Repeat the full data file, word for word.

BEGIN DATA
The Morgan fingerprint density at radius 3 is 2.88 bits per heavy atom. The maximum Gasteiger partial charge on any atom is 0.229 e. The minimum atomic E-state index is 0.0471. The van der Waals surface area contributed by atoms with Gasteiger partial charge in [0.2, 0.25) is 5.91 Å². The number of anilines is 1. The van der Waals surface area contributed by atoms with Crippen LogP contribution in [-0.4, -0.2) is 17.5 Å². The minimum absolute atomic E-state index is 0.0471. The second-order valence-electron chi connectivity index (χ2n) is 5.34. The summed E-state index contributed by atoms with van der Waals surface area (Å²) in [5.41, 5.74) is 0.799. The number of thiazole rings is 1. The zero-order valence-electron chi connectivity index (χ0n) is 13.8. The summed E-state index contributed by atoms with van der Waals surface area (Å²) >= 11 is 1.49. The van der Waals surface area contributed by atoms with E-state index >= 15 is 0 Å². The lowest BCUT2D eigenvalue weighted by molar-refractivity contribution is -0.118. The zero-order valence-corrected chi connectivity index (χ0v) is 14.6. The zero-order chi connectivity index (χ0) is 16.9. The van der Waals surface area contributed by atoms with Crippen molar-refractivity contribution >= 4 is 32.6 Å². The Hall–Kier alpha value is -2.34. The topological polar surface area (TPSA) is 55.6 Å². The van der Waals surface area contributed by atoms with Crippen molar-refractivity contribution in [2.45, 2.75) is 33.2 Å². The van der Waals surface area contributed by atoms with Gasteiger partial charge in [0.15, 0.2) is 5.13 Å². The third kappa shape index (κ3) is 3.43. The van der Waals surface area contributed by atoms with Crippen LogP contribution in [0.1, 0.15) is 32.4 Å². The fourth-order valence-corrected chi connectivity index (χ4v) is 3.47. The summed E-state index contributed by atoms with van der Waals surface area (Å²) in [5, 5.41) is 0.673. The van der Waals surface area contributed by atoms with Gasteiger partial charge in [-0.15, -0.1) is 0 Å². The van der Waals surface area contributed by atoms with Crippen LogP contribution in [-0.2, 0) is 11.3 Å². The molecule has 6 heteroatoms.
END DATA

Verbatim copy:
The Morgan fingerprint density at radius 3 is 2.88 bits per heavy atom. The maximum Gasteiger partial charge on any atom is 0.229 e. The minimum atomic E-state index is 0.0471. The van der Waals surface area contributed by atoms with Gasteiger partial charge in [0.2, 0.25) is 5.91 Å². The number of anilines is 1. The van der Waals surface area contributed by atoms with Crippen LogP contribution in [-0.4, -0.2) is 17.5 Å². The minimum absolute atomic E-state index is 0.0471. The second-order valence-electron chi connectivity index (χ2n) is 5.34. The summed E-state index contributed by atoms with van der Waals surface area (Å²) in [5.41, 5.74) is 0.799. The number of thiazole rings is 1. The zero-order valence-electron chi connectivity index (χ0n) is 13.8. The summed E-state index contributed by atoms with van der Waals surface area (Å²) >= 11 is 1.49. The van der Waals surface area contributed by atoms with E-state index >= 15 is 0 Å². The lowest BCUT2D eigenvalue weighted by molar-refractivity contribution is -0.118. The zero-order valence-corrected chi connectivity index (χ0v) is 14.6. The zero-order chi connectivity index (χ0) is 16.9. The van der Waals surface area contributed by atoms with Crippen molar-refractivity contribution >= 4 is 32.6 Å². The Hall–Kier alpha value is -2.34. The topological polar surface area (TPSA) is 55.6 Å². The van der Waals surface area contributed by atoms with Crippen molar-refractivity contribution in [2.45, 2.75) is 33.2 Å². The van der Waals surface area contributed by atoms with Gasteiger partial charge in [0.15, 0.2) is 5.13 Å². The third kappa shape index (κ3) is 3.43. The van der Waals surface area contributed by atoms with Crippen LogP contribution in [0.1, 0.15) is 32.4 Å². The fourth-order valence-corrected chi connectivity index (χ4v) is 3.47. The summed E-state index contributed by atoms with van der Waals surface area (Å²) in [5, 5.41) is 0.673. The van der Waals surface area contributed by atoms with Gasteiger partial charge in [-0.15, -0.1) is 0 Å². The van der Waals surface area contributed by atoms with Crippen LogP contribution in [-0.2, 0) is 11.3 Å². The molecule has 6 heteroatoms.